If Bernard Grech woke up today frustrated that people were talking about a ‘Greek’ remark he passed several months ago instead of last night’s debate, he only has himself to blame.
If Adrian Delia wonders why he hasn’t been able to replicate the enthusiasm that characterised his 2017 leadership campaign, he need only look into the mirror.
Amidst a historically turbulent time for the world, the country and the PN, Delia and Grech went head to head last night after weeks of campaigning.
Debates are a great launching pad for the promotion of policies and the best way for competitors to truly differentiate themselves from each other. However, what we got instead last night was an hour of tired soundbites, lazy digs at the government and vague word salads.
In fact, they seemed to have spent more time preparing features on themselves to be aired during the debate than they did actually preparing for it.
Delia pitched himself as a warrior who has spent years battling an internal establishment the public has repeatedly rejected, while Grech presented himself as the great unifier who will return the PN to its glory days.
However, scraping beyond the surface, the debate exposed how neither candidate has any alluring policies to speak of and that they aren’t too different from each other in anything but personality.
Take COVID-19, the issue that has gripped the world since March and has prompted serious debates about healthcare, the future of the economy, tourism, surveillance and pretty much everything we’ve long taken for granted.
What did the PN leadership hopefuls have to say about it? Nothing except that Prime Minister Robert Abela and Deputy Prime Minister Chris Fearne seemed at odds with each other in their COVID-19 press conferences and that the government didn’t have a plan to combat the second wave.
And what’s their plan? Absolutely nothing, just ‘we’re the only alternative so you’ve got to trust us’. Truly inspiring…
Both Delia and Grech criticised the government over reports that it’s ready to sign a Status of Forces Agreement (SOFA) with the United States in return for American support ahead of an upcoming Moneyval review.
They pitched this issue as one which will see the government sacrifice Malta’s constitutional neutrality as a result of corruption leading the country to the brink.
However, any such deal will require a two-thirds parliamentary majority and therefore the support of several Opposition MPs, and neither Delia or Grech flat out confirmed how they intend to vote.
In terms of the environment, both men provided a few soundbites, with Delia rightfully questioning whether the climate emergency Malta decreed last year was just for show and Grech urging developers to start constructing buildings that are pleasing to the eye.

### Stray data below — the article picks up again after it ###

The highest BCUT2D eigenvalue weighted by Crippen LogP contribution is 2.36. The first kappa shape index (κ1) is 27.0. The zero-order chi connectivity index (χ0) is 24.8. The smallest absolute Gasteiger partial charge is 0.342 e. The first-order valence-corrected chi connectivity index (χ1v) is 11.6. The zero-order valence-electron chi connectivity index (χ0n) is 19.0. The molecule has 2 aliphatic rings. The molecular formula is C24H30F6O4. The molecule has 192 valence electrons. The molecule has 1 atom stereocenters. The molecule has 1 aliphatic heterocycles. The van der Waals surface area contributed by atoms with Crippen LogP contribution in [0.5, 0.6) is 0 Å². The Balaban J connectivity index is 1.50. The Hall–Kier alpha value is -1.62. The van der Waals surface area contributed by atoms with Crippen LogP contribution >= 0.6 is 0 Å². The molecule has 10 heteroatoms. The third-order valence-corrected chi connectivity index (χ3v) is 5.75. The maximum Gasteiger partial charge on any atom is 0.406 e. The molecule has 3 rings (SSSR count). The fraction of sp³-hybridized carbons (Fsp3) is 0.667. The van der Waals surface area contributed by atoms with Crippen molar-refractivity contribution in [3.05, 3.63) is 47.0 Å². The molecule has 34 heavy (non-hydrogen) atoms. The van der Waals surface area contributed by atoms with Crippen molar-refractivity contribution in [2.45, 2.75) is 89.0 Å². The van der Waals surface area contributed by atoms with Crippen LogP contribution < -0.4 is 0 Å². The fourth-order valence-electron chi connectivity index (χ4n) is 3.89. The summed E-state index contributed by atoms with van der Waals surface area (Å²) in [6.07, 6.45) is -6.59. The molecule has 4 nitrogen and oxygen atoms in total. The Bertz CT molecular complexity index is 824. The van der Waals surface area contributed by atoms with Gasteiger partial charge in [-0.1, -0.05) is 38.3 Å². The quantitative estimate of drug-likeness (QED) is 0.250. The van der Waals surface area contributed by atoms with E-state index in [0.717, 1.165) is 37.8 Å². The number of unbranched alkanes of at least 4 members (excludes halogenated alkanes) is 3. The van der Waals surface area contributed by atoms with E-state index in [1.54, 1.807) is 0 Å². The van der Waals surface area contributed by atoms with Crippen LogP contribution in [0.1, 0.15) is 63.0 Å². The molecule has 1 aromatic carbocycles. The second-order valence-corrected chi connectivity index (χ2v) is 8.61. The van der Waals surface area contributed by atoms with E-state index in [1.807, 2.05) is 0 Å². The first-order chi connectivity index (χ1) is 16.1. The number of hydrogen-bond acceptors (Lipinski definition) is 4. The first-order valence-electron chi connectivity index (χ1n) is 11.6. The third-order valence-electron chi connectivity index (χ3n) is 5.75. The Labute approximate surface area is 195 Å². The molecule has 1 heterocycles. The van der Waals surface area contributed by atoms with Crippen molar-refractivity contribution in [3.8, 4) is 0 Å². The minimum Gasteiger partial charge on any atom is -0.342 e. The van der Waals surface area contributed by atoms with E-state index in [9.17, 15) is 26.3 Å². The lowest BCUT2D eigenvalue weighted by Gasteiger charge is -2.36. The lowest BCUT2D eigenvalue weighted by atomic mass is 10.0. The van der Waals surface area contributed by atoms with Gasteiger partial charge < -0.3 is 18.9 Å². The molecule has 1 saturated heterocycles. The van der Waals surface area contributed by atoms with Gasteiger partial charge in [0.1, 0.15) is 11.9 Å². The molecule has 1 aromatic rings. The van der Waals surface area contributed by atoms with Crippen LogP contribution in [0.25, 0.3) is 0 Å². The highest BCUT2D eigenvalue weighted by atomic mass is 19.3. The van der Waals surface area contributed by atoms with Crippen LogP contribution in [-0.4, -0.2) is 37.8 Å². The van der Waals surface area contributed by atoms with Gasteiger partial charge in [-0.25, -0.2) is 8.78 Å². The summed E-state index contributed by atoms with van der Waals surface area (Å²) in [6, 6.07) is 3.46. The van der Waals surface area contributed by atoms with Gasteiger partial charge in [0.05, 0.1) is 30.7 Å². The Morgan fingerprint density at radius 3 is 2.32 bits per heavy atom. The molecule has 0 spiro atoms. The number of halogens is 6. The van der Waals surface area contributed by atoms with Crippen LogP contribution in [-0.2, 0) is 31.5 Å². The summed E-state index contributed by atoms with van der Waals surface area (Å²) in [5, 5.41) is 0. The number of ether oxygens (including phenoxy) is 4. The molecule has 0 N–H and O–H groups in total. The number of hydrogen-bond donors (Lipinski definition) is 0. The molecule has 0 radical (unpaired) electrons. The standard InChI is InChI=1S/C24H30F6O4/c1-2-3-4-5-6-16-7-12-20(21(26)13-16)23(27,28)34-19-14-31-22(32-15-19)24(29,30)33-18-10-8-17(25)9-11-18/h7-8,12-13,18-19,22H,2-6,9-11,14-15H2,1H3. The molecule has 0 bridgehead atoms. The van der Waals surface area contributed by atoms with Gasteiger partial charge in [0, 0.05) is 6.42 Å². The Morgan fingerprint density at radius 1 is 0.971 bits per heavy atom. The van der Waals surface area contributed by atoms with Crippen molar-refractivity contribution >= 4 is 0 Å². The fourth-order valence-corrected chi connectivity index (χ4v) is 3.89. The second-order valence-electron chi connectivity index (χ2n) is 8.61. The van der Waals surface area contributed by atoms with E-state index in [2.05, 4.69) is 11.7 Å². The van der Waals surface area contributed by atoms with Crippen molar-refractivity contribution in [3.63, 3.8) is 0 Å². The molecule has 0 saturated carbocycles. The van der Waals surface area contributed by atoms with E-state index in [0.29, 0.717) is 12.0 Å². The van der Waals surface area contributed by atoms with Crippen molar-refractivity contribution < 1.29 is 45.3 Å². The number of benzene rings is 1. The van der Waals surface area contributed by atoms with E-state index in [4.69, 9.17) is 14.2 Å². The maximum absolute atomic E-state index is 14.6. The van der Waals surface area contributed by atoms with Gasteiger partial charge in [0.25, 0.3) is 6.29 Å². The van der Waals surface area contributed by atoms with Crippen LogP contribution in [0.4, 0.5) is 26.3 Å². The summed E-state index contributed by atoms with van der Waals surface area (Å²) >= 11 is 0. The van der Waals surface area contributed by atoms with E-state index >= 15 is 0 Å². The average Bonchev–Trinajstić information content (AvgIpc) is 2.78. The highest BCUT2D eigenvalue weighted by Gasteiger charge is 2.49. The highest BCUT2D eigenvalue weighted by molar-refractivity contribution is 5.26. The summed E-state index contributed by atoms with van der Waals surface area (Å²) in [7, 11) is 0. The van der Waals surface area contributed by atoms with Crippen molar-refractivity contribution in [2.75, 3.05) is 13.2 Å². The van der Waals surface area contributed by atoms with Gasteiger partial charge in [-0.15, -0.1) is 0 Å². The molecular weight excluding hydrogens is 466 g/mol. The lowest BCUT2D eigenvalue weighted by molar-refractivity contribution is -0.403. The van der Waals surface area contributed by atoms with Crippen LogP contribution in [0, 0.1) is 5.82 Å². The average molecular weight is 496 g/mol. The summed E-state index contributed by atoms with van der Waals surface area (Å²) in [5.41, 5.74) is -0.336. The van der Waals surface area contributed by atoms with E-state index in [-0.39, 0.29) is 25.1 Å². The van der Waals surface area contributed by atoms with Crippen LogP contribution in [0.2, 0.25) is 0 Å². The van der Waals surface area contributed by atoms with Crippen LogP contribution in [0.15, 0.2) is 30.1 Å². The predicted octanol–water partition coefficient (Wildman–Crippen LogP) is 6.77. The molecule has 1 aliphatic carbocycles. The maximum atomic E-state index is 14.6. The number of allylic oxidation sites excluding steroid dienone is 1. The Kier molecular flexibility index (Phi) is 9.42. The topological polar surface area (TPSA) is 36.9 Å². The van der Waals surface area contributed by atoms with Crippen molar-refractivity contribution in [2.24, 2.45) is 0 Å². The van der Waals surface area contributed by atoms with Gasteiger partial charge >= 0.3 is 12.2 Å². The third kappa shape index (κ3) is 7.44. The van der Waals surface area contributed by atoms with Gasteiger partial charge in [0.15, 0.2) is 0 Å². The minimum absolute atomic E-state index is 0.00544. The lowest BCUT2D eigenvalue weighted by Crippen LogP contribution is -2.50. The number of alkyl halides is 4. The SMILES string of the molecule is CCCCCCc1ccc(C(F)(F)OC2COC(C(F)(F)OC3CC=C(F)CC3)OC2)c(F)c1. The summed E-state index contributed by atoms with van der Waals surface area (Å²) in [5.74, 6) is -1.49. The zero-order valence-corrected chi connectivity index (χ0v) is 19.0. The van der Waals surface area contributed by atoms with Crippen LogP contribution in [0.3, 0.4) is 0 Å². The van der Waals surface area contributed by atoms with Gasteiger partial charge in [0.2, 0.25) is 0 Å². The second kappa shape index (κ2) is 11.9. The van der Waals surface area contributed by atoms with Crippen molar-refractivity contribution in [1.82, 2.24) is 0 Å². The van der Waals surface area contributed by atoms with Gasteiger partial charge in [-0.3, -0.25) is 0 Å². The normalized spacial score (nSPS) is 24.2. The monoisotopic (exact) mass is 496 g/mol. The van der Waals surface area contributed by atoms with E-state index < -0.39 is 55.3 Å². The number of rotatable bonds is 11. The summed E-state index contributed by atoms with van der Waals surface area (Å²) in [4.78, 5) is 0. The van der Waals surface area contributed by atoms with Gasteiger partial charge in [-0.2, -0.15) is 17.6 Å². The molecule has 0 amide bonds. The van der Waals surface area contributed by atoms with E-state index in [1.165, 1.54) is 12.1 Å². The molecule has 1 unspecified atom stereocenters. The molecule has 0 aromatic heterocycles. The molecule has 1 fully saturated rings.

And both criticised the government’s proposed Equality Bill, with Grech warning it could impinge on the rights of Church schools to “teach their ethos” and Delia claiming it could result in “the imposition of the rights of minorities over the majority”.
Their similarities were so obvious that at one point Delia said he and Grech were “saying the same thing” and that the election will come down to which candidate the PN’s tesserati believe more.
Whichever candidate that may be will have to confront the reality that the Labour Party is soaring in the polls despite COVID-19, the pandemic-induced economic crisis, the looming threat of Moneyval and the consistent shocking revelations in the case of the assassination of Daphne Caruana Galizia. Why? Because despite everything, they’ve still repeatedly shown that they’re the only party one can trust in terms of policy creation.
Simply put, the public is extremely unlikely to turn to the Nationalist Party just to see different faces at the top of government, especially seeing as many of these faces have already been in government before.
The PN will remain a shadow of its former self for as long as it fails to craft and pitch a vision for the nation. Delia has failed in this regard, Grech hasn’t exactly raised hopes that he will do much better, and these kind of ideas seem to be in short supply within the Opposition.
Yesterday’s debate was a chance for both men to show their mettle and turn a new page for the beleaguered party. Sadly, the best thing that could be said about it was that it was only an hour long.